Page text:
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Steadicam! Newbie!


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#1 Cristian T

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Posted 16 July 2008 - 03:37 PM

Has anyone tried the FS PRO STEADICAM?
http://www.fsprostab...glish/index.htm

Sounds a good choise for my budget (2825 $ CAD) ! They say is capable of supporting cameras from 5 to 20 pounds (2.27 to 9 kg)!

I don't know but my rig is a little bit heavy and 20 pounds is just perfect for that price!

What is your opinion ?

Thank you!
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#2 Ale Reynoso

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Posted 26 July 2008 - 02:48 PM

Have you tried in steadicam.com? steadiforum.com? hbsboard.com?
Good luck!!



Has anyone tried the FS PRO STEADICAM?
http://www.fsprostab...glish/index.htm

Sounds a good choise for my budget (2825 $ CAD) ! They say is capable of supporting cameras from 5 to 20 pounds (2.27 to 9 kg)!

I don't know but my rig is a little bit heavy and 20 pounds is just perfect for that price!

What is your opinion ?

Thank you!


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#3 Jaron Berman

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Posted 26 July 2008 - 08:49 PM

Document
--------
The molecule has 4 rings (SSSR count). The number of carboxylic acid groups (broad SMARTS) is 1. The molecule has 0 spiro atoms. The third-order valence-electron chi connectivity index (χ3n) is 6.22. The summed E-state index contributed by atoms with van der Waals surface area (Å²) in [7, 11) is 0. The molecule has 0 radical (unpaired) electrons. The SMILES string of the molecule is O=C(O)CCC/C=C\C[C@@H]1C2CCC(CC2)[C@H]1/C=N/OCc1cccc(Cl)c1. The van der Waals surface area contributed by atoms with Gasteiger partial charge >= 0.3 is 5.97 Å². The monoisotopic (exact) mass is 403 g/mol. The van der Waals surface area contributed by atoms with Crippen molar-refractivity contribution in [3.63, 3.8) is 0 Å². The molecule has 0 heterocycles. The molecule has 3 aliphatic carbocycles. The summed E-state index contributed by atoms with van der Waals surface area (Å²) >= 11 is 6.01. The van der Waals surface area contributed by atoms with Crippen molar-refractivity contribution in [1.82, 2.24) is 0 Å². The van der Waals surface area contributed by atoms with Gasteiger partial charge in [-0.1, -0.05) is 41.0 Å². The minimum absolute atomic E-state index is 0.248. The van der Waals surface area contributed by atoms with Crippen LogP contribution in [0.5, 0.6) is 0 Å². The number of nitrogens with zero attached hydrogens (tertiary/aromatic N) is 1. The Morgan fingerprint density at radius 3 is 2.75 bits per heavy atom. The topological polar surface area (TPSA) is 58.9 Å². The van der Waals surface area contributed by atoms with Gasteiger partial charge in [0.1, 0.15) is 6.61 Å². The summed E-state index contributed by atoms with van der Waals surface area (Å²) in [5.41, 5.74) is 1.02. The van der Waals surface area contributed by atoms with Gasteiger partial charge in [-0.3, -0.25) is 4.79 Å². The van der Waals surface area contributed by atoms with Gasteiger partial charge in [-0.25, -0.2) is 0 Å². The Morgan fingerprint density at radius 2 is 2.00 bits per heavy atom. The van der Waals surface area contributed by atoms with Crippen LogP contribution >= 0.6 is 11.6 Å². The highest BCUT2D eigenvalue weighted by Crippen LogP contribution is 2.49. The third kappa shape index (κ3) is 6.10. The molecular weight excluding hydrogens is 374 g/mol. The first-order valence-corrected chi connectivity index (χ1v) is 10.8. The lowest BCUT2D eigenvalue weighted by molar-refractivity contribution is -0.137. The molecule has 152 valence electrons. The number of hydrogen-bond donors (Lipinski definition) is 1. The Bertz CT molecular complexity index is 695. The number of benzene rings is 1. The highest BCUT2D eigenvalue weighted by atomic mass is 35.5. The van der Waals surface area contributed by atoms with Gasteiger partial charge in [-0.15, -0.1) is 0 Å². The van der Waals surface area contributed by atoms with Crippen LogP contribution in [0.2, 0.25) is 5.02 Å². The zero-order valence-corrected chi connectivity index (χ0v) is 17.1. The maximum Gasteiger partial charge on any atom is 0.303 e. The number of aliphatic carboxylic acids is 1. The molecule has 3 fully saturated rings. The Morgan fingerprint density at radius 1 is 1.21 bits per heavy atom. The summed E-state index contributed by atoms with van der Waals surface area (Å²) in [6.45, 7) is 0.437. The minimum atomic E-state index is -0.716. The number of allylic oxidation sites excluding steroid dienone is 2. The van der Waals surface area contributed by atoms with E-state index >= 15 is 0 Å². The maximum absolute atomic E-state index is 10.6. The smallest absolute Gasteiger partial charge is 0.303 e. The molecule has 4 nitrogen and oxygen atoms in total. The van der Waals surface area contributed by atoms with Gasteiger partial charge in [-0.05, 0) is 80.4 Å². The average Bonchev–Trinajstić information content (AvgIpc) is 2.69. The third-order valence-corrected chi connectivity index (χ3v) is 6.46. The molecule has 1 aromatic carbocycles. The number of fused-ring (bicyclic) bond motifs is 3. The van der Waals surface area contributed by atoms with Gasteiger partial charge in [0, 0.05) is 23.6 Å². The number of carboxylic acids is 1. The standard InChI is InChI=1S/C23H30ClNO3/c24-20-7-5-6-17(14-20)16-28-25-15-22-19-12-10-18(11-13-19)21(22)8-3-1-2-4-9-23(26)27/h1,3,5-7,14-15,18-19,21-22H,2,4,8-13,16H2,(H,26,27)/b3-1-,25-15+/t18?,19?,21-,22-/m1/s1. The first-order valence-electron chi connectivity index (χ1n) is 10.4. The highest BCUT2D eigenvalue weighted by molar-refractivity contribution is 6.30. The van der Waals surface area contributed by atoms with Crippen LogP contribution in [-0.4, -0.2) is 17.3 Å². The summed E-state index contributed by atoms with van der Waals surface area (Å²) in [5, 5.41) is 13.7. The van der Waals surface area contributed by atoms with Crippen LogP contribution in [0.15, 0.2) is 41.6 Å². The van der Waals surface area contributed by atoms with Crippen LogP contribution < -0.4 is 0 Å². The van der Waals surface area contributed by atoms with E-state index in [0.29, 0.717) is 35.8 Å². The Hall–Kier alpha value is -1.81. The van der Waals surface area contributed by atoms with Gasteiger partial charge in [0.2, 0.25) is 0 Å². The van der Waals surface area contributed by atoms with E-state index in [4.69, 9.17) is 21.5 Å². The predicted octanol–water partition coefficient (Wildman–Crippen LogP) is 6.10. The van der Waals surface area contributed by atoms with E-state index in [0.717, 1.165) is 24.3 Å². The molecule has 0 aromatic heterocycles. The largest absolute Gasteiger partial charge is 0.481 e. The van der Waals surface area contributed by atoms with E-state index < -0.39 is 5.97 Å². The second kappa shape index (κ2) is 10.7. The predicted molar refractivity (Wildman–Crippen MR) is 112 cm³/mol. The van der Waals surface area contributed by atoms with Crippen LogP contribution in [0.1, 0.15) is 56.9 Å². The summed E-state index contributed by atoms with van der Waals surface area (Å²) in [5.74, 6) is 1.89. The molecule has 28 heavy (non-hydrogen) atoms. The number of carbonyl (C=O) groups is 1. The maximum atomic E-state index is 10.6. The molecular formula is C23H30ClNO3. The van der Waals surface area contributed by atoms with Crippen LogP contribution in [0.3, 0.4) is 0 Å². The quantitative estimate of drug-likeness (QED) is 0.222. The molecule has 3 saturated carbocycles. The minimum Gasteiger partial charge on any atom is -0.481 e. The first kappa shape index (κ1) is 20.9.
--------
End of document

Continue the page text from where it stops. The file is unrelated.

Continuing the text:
There's a lot of great info out there about the various systems, capabilities, prices, features, etc. But I'll save you a bit of research and just lay out the (mostly) stock response. Before investing in ANY piece of gear, make sure you know exactly WHY you want it, if you need to own it, how much you'll use it, how much it will cost you in the long run, and where you're going to get it, insure it, and use it. Whew!

As of late (last few years), it seems that inexpensive stabilizers have literally exploded onto the market. First there was the lone kid on the block - CP/Steadicam, then Pro, then all the rest. Not to say the original is best, BUT it is important to understand where these things came from at the highest level before deciding you need to buy a low-level knockoff. At least know what technology you're looking at and what its lineage is.